David Nicholson, LMFT
Licensed Marriage & Family Therapist
516 East Lancaster Avenue, Downingtown, Pennsylvania 19335
Using the latest research that has been done on the brain, I help my clients with information, strategies and approaches that make all the difference. Understanding the emotional systems in the brain and utilizing techniques to manage anger effectively can be a freeing experience. People can change and learn to control anger that feels overwhelming.
Amy Crawford, M.S.
225 S. Church St., West Chester, Pennsylvania 19335
Anger is profoundly powerful. It can protect, advocate, change, make itself heard, seen, felt. It is this power that makes it an easy tool, something that we are often taught - usually through difficult circumstances - to use. While there is a time and place for anger, it often overwhelms those boundaries and overshadows other useful tools as well - such as compassion, empathy, peacefulness, and patience. As your therapist, we work together to strengthen those other useful and powerful tools, while also working to look at the roots of anger and frustration and give them the attention and care that they need, so that they can be used in appropriate and mindful ways.
Jeffrey Kauffman, M.A., M.S.S., L.C.S.W., B.C.D., F.T
licensed clinical social worker/ psychotherapist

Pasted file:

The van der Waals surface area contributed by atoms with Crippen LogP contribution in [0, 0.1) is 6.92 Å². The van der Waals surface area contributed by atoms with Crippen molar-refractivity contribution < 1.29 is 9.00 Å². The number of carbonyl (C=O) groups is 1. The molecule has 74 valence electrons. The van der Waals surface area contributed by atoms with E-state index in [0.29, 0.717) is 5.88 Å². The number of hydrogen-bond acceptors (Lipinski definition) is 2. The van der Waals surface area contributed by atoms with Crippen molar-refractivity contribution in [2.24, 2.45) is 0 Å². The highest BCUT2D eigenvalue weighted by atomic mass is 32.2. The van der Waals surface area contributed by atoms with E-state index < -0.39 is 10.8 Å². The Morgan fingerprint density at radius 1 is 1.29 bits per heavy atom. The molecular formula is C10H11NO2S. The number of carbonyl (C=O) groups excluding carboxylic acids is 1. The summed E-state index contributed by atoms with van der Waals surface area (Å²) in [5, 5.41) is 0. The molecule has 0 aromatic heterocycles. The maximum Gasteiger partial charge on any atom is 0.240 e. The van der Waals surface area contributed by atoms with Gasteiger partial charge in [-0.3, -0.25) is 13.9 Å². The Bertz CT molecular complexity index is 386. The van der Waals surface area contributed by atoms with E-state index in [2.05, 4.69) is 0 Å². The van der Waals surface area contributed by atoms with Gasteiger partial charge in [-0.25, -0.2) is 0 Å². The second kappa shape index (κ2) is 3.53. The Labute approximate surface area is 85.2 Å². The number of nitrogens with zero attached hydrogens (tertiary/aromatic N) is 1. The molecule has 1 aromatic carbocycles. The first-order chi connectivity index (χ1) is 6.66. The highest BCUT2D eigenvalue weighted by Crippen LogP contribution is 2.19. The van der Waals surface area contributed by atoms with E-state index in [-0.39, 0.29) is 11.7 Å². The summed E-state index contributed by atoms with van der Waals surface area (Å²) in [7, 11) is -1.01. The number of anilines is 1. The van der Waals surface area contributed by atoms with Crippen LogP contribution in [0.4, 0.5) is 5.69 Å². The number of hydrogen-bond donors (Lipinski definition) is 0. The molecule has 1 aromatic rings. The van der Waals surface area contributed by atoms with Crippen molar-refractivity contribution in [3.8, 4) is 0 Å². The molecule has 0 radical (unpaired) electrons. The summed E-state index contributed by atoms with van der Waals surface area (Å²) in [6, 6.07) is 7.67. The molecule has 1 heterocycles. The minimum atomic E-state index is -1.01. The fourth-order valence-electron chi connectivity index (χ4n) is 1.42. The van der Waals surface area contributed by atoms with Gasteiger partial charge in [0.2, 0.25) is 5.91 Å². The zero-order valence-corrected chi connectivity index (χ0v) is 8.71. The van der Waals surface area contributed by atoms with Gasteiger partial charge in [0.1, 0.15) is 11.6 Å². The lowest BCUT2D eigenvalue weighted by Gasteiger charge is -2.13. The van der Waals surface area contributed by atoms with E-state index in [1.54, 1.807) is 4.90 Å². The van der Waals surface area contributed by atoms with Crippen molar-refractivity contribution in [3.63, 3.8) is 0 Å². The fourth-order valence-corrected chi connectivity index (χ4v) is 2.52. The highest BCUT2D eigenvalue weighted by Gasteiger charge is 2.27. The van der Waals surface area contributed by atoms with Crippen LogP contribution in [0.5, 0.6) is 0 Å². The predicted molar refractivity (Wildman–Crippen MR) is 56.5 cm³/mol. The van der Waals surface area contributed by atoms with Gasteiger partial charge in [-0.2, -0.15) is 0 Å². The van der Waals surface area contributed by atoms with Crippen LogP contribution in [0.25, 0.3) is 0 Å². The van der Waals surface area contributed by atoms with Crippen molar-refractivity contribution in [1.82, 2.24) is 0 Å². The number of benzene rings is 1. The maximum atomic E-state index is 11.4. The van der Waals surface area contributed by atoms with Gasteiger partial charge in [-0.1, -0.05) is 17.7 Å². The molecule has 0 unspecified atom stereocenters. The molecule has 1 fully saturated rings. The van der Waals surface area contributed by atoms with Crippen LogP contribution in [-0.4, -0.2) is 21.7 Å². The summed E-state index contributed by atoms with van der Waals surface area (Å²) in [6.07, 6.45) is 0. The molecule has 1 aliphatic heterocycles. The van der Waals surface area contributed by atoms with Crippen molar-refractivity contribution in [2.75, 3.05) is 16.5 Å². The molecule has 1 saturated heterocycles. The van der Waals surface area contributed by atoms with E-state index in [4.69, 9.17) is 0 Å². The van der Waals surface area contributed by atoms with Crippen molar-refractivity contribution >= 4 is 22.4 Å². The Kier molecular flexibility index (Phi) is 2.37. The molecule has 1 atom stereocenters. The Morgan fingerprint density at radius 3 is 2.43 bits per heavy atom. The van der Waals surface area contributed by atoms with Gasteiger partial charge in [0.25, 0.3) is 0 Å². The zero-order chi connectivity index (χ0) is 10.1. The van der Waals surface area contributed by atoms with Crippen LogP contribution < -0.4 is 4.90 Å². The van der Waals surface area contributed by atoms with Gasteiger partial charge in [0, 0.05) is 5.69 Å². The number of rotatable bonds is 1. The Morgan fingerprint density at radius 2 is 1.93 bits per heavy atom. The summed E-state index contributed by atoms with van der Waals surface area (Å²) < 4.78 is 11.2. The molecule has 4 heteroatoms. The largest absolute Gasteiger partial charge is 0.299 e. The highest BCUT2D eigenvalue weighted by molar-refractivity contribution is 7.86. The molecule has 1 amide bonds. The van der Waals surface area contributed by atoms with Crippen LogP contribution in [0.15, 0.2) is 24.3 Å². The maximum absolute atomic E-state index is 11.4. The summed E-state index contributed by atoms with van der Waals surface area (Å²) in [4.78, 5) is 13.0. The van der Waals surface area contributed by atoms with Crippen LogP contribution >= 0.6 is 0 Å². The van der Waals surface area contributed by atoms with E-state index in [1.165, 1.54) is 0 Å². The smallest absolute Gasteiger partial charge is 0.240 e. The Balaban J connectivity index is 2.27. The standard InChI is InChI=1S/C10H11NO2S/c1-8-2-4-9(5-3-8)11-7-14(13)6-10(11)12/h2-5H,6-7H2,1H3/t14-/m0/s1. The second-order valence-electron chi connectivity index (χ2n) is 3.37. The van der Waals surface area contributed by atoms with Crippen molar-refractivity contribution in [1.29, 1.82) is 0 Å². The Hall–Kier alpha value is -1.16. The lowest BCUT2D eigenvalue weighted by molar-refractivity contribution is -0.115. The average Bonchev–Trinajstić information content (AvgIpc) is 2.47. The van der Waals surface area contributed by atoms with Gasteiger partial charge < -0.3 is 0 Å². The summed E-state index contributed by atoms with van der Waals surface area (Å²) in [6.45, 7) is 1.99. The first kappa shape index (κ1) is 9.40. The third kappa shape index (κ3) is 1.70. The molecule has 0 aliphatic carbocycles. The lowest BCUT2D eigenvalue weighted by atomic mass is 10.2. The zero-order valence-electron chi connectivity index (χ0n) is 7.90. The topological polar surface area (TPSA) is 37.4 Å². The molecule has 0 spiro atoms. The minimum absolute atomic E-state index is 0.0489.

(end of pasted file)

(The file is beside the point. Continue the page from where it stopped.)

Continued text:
217 Pottstown Pike, Chester Springs, Pennsylvania 19425
Anger management is a therapeutic approach to help a person learn tools for managing anger, for keeping it under control. My approach is to, along with this, also address what you are is angry about and work to understand and get at the source of the anger. That is, I see anger to a symptom more than the problem itself and therapy helps by you not only to manage your anger by using anger management tools, but more importantly to deal with what you are actually about in the first place and resolve and heal this.
Janet Edgette, Psy.D.
412 Newcomen Road, Exton, Pennsylvania 19341
I see lots of angry teenagers. They disrespect parents and teachers, punch holes in walls, say mean things to siblings, refuse to help out around the house, or are surly and sarcastic and make everyone walk on eggshells around them. Anger management works fine if the person wants to manage their anger, but most of the angry teens brought to my office have no interest in managing their anger—they want people to know they're angry because that's the only way they feel their message will be heard. I help these kids find other ways to express themselves, and help parents hear and appreciate the message—even while disagreeing with it—so that the "heat" leaves, allowing for genuine discussion.